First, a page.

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Ed, Henry, Baseball and Beauty Pageants

Ed, Henry, Baseball and Beauty Pageants

In 1954, the members of my band “The Rebels” were Louis Breaux on steel, Terry France (deceased) on drums, and Edward Barker, Jr. on trumpet.

Ed, still in his teens, was from Lockport, born in 1937. He was a fine young man with red hair, and although short in stature he was tall in likeability and personality.

While playing music he obtained a music degree from S.L.I. in Lafayette, (now ULL). Ed taught school in Lafourche Parish for 30 years and in 1961 married Marjorie “Marge” Verrett from Morgan City. They had two sons.

Sadly, Ed passed away in 1996 due to radiation treatment he received as a baby, a tremendous loss to his family and his community.

Today Marge is curator of the Folk life & Heritage Museum in Lockport across the street from The Bayou Playhouse where my son Perry is Artistic Director. Marge allows him the use of the museum for his season opening parties.

When Ed left the band to complete his education I replaced him with Henry Vegas, Jr. from Cut Off. Henry was a good musician and quite a character.

I recently got back in touch with him after many years. He is well and informed me that his son Ricardo is a musician following in his father’s footsteps. Careful Ric! Some footsteps, like some of your Dad’s, and some of mine, should only be followed with great caution at your own peril.

In 1961, I had a Kay Bass, a homemade amplifier and was addicted with a fervent desire to play music, But I faced a crisis! (“Crisis, Will Robertson, Crisis”—Robby Robot “Lost in Space”). For the first time in over 14 years I had no band to play with and no ambition to form a new one. “Woe, despair and agony on me” — from the “Hee Haw” gang.

Just kidding!

My life was busy and hectic but pretty happy with my full time job in the Lafourche Parish Assessor’s Office, two part time jobs, bookkeeping and radio, and raising a growing family with an understanding wife, who had to be to put up with me.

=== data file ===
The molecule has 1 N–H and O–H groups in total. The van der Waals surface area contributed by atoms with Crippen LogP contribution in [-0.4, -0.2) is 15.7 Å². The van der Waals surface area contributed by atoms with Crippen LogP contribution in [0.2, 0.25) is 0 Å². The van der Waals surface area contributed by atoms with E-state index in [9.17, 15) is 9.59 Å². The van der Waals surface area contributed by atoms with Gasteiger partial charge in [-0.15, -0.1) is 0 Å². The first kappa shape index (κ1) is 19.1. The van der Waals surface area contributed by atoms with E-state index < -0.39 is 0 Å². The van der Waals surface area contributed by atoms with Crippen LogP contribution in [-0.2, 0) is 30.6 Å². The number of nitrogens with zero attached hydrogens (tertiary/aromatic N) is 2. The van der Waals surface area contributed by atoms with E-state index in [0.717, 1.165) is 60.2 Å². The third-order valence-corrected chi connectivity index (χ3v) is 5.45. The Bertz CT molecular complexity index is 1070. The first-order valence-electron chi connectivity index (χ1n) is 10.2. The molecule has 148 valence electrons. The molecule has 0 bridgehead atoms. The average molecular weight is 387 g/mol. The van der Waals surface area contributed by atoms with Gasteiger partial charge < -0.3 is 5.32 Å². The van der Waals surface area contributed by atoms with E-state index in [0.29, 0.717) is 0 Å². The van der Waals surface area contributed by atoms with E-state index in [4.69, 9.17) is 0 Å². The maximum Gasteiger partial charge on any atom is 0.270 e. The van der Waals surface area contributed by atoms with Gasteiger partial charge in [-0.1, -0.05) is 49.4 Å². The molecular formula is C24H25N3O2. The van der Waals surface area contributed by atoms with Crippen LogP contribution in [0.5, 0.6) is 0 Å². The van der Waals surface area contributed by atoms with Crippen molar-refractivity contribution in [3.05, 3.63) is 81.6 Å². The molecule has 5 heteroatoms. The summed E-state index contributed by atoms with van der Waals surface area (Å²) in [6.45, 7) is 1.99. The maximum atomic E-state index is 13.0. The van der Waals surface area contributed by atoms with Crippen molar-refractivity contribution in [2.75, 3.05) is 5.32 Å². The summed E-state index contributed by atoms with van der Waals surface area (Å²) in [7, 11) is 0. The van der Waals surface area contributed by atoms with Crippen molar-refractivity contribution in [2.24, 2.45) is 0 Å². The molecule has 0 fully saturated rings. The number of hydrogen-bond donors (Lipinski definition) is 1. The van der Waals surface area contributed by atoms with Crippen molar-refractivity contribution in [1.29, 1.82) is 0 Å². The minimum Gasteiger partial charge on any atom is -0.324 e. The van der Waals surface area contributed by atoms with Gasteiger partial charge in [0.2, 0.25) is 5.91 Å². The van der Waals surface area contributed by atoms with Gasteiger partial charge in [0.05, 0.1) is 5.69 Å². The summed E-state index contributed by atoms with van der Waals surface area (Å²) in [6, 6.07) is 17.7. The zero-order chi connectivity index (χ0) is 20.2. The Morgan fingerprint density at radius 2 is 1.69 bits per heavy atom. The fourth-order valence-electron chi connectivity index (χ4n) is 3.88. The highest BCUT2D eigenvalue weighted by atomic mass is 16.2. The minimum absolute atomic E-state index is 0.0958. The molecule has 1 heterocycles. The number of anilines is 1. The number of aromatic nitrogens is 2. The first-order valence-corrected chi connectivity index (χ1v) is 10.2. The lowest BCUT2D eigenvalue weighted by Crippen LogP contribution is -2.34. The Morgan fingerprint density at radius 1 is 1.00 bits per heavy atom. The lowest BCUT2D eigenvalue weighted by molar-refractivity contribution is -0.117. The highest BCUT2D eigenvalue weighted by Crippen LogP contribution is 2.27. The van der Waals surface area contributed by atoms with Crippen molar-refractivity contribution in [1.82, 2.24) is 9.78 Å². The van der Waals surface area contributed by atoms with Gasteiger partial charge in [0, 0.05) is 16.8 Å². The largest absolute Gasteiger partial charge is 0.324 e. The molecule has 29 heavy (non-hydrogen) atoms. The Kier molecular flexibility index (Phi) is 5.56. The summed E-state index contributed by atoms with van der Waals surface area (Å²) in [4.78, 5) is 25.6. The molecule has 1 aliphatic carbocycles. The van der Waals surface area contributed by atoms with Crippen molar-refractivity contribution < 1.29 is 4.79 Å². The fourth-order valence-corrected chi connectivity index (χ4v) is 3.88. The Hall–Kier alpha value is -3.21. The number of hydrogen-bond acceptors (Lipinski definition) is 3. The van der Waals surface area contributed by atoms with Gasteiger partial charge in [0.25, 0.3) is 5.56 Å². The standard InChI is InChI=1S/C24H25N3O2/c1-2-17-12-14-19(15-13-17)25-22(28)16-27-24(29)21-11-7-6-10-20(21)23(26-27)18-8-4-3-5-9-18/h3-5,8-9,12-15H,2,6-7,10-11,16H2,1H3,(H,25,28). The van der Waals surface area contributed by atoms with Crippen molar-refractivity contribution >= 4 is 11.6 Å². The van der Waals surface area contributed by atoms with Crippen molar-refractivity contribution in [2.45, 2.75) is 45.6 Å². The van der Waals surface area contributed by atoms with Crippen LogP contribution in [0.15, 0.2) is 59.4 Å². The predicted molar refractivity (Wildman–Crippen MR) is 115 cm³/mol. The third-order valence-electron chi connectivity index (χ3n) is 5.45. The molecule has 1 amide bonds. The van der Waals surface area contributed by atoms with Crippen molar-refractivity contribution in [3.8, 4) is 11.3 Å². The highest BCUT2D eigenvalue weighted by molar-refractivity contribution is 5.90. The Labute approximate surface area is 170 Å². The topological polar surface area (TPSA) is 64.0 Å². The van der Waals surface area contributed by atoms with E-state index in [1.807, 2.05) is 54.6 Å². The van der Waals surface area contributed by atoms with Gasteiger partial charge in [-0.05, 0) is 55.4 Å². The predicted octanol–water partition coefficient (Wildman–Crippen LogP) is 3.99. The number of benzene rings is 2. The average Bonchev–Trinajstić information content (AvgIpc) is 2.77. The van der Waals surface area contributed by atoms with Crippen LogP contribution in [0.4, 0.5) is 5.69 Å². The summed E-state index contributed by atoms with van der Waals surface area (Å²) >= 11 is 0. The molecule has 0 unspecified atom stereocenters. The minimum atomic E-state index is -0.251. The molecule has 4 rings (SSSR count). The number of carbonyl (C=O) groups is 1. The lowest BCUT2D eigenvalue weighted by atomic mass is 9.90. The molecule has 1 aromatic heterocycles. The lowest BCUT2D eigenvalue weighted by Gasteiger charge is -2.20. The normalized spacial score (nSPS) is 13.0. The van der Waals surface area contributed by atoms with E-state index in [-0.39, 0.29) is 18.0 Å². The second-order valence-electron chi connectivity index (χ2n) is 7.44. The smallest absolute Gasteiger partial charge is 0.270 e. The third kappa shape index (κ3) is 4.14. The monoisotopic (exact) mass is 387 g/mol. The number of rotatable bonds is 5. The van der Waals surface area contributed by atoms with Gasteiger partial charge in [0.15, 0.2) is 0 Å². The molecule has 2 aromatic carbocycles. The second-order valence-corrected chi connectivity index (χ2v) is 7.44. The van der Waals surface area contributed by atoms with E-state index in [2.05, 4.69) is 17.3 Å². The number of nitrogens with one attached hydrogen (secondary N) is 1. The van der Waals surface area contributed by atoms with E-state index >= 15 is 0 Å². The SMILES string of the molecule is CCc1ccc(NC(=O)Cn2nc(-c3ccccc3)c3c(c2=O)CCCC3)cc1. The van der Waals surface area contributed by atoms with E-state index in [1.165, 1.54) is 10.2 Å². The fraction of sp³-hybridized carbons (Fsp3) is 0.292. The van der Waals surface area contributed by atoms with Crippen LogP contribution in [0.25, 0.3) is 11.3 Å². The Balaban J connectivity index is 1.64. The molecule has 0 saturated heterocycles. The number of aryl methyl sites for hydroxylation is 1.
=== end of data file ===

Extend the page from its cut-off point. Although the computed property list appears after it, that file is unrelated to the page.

I was also donating my services as emcee for civic functions and hosting the Farm Bureau and Lions Club annual beauty pageants. Yeah! I know! Being surrounded by beautiful young ladies was a tough job, but somebody had to do it.

I kept practicing to improve my bass playing which I eventually did, despite much skepticism from my friends.

I am proud to have been awarded a certificate “Best bass player of 1972” at the Lafayette Cajun Festival and in 1981 “best all-around bass player and emcee” at the National Folk Festival in Vienna, Virginia, a suburb of Washington D.C.

Minor awards over all, but big events in my little world. “I’m Martin and this is my world”. (Sounds familiar? I steal/borrow from anyone.)

Humble and modest? Me? Remember what baseball great “Dizzy” Dean once said: “It ain’t bragging if you can do it!”

Dizzy had a brother nicknamed “Daffy” and they were both great pitchers and baseball dem-i-gods.

Can you imagine two super star brothers named “Dizzy” and “Daffy”? Unbelievable!

I remember at seven years old sitting with my neighbors on my Uncle Lorris Callais’ front lawn listening to baseball games and prize fights on a radio he would kindly put in his window. There were few radios around and since the power company had not reached us (not until 1937) a car battery was used to power it. I never saw Dizzy pitch, but I did hear his fastball hit the catcher’s mitt on the radio. What a thrill. Later in his life Dizzy Dean became famous to a new generation as a radio and T.V. baseball game announcer who sang Roy Acuff’s “Wabash Cannonball” on every broadcast.

But I digress. My future was ahead (it mostly always is, isn’t it?) and there the best twenty-five years of my musical career awaited me.

Next week my evil side emerges again as I discard an old and faithful friend for a new and irresistibly prettier and more curvy one.

Bye now!
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